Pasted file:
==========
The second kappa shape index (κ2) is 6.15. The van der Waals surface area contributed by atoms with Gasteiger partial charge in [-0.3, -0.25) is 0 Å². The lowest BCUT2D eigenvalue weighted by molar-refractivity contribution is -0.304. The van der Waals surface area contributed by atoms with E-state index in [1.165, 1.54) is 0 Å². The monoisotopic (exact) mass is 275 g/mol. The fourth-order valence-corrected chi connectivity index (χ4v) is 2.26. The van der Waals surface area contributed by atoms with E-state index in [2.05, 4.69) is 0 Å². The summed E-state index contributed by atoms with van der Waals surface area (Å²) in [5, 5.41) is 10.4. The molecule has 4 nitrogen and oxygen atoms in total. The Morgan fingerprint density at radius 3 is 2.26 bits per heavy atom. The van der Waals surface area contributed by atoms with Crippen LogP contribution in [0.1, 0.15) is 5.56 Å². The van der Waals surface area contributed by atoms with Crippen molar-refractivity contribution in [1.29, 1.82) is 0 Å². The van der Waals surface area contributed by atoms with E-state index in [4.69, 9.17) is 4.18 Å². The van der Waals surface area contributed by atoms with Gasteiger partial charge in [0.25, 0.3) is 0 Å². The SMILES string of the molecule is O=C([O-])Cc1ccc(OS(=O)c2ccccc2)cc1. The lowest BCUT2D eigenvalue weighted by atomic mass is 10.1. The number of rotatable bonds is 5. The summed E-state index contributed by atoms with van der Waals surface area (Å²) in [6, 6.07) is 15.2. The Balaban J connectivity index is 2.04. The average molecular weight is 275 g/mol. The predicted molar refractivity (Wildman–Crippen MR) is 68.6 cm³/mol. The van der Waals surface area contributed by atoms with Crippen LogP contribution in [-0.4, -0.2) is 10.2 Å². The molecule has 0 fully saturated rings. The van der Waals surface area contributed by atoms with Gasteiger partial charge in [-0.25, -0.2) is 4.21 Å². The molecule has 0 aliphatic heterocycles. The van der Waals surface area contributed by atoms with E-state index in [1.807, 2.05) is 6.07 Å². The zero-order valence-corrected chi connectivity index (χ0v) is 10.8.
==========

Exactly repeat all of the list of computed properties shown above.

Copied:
The second kappa shape index (κ2) is 6.15. The van der Waals surface area contributed by atoms with Gasteiger partial charge in [-0.3, -0.25) is 0 Å². The lowest BCUT2D eigenvalue weighted by molar-refractivity contribution is -0.304. The van der Waals surface area contributed by atoms with E-state index in [1.165, 1.54) is 0 Å². The monoisotopic (exact) mass is 275 g/mol. The fourth-order valence-corrected chi connectivity index (χ4v) is 2.26. The van der Waals surface area contributed by atoms with E-state index in [2.05, 4.69) is 0 Å². The summed E-state index contributed by atoms with van der Waals surface area (Å²) in [5, 5.41) is 10.4. The molecule has 4 nitrogen and oxygen atoms in total. The Morgan fingerprint density at radius 3 is 2.26 bits per heavy atom. The van der Waals surface area contributed by atoms with Crippen LogP contribution in [0.1, 0.15) is 5.56 Å². The van der Waals surface area contributed by atoms with Crippen molar-refractivity contribution in [1.29, 1.82) is 0 Å². The van der Waals surface area contributed by atoms with E-state index in [4.69, 9.17) is 4.18 Å². The van der Waals surface area contributed by atoms with Gasteiger partial charge in [0.25, 0.3) is 0 Å². The SMILES string of the molecule is O=C([O-])Cc1ccc(OS(=O)c2ccccc2)cc1. The lowest BCUT2D eigenvalue weighted by atomic mass is 10.1. The number of rotatable bonds is 5. The summed E-state index contributed by atoms with van der Waals surface area (Å²) in [6, 6.07) is 15.2. The Balaban J connectivity index is 2.04. The average molecular weight is 275 g/mol. The predicted molar refractivity (Wildman–Crippen MR) is 68.6 cm³/mol. The van der Waals surface area contributed by atoms with Crippen LogP contribution in [-0.4, -0.2) is 10.2 Å². The molecule has 0 fully saturated rings. The van der Waals surface area contributed by atoms with Gasteiger partial charge in [-0.25, -0.2) is 4.21 Å². The molecule has 0 aliphatic heterocycles. The van der Waals surface area contributed by atoms with E-state index in [1.807, 2.05) is 6.07 Å². The zero-order valence-corrected chi connectivity index (χ0v) is 10.8.